In a predictable move, China has sent an estimated 150 fighter jets into Taiwanese airspace over the past five days in a provocative action that coincides with the 110th anniversary of the founding of the republic of China.
Taiwan is a democratic bastion located off the coast of the authoritarian mainland of China. China claims sovereignty over the island, but Taiwan considers itself an independent nation.
But that hasn’t stopped China from threatening Taiwan with increasing boldness, and the Chinese regime has consistently insisted that it will reclaim Taiwan by military offensive if necessary.
Reuters reported, “Since Friday, when China marked its national day, the country has embarked upon a massive ramping up of its missions, with almost 150 aircraft flying into the defense zone over the space of four days. Taiwanese fighter jets scrambled to warn away the Chinese planes, while missile systems were deployed to monitor them.”
The BBC reported that, “Military observers said the maneuver could also be a way of warning Tsai not to make a ‘provocative speech’ on the 110th anniversary of the founding of the Republic of China on October 10, a date known as the ‘double tenth.’”
The South China Morning Post reported, “Taiwanese Premier Su Tseng-chang lashed out at Beijing for the biggest ever sortie into Taiwan’s air defence identification zone. The previous record was set on June 15 when 28 warplanes entered the island’s airspace.
‘[Mainland] China has been wantonly engaged in military aggression, damaging regional peace,’ Su told reporters in Kaohsiung on Saturday morning.”
The conflict between China and Taiwan began in 1949 when Chinese leader Chiang Kai-Shek was forced to retreat from the mainland to Taiwan by Communist forces.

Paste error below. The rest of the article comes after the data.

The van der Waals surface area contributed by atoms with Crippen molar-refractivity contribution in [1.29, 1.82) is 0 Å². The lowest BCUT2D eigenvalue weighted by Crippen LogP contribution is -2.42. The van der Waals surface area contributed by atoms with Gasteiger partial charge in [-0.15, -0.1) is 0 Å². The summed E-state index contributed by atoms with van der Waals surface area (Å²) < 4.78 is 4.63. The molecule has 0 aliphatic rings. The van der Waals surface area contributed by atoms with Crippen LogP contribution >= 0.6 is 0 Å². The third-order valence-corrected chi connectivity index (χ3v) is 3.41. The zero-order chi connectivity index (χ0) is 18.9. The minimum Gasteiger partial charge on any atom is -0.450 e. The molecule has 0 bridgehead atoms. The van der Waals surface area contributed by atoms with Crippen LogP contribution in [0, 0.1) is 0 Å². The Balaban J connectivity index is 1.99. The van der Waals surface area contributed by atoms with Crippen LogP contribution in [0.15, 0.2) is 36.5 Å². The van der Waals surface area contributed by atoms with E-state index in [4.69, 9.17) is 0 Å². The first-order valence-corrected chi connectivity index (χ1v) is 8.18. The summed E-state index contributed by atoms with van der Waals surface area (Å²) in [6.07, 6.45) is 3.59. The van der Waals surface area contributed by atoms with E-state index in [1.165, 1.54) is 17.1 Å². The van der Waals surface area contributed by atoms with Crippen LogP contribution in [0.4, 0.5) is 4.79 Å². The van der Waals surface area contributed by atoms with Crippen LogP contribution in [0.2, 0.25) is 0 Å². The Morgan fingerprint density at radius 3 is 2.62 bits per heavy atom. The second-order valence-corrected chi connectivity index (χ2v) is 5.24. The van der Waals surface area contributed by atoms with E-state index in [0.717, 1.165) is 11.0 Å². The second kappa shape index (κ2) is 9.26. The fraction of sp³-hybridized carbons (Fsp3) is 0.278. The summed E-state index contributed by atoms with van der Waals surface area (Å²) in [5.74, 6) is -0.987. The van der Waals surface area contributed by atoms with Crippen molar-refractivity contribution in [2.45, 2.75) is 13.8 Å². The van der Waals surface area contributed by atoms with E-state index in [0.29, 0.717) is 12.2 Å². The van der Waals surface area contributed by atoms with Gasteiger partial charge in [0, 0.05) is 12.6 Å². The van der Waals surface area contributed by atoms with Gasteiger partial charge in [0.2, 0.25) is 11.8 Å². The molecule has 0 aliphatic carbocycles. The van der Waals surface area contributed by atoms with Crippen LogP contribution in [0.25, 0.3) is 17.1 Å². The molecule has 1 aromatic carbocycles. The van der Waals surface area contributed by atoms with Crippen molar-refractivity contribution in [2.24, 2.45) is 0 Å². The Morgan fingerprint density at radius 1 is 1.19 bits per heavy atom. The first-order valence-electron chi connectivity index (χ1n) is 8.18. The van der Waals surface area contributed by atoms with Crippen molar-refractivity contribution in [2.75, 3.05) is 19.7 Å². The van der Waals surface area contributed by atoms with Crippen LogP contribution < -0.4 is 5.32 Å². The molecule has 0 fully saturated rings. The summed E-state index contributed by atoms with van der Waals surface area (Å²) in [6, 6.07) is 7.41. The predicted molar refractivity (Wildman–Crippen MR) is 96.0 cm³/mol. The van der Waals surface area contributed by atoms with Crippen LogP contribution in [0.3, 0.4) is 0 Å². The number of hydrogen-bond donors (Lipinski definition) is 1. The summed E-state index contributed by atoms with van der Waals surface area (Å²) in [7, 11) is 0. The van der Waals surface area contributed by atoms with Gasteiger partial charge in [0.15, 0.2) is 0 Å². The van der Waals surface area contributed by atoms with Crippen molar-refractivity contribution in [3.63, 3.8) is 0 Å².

A precarious peace and diplomatic controversy have existed ever since.
The BBC outlined the basics of the conflict this way:
“A civil war broke out in China, and the then-leader Chiang Kai-shek’s troops were beaten back by Mao Zedong’s Communist armies.
Chiang and the remnants of his Kuomintang (KMT) government fled to Taiwan in 1949. This group, referred to as Mainland Chinese and then making up 1.5m people, dominated Taiwan’s politics for many years – even though they only account for 14% of the population…
In 2004, China passed a so-called anti-secession law, stating China’s right to use “non-peaceful means” against Taiwan if it tried to “secede” from China.”
So, how did the Biden administration respond? Well, in keeping with their trend thus far, they did so “diplomatically”—a far cry from the good old days when Trump threatened North Korea with “fire and fury the likes of which the world has never seen” if they crossed the US.
The Biden administration released the following tepid statement in response to Chinese aggression:
“The United States is very concerned by the People’s Republic of China’s provocative military activity near Taiwan, which is destabilizing, risks miscalculations, and undermines regional peace and stability. We urge Beijing to cease its military, diplomatic, and economic pressure and coercion against Taiwan.
We have an abiding interest in peace and stability across the Taiwan Strait. We will continue to assist Taiwan in maintaining a sufficient self-defense capability, and we will maintain our commitments as outlined in the Three Communiqués, the Taiwan Relations Act, and the Six Assurances. The U.S. commitment to Taiwan is rock solid and contributes to the maintenance of peace and stability across the Taiwan Strait and within the region. We will continue to stand with friends and allies to advance our shared prosperity, security, and values and deepen our ties with democratic Taiwan.”
Given Biden’s feckless handling of foreign policy so far, I wouldn’t be counting on competent help from the US if I were Taiwan.
And this could spell disaster not only for Taiwan, but potentially for Asia and the world at large.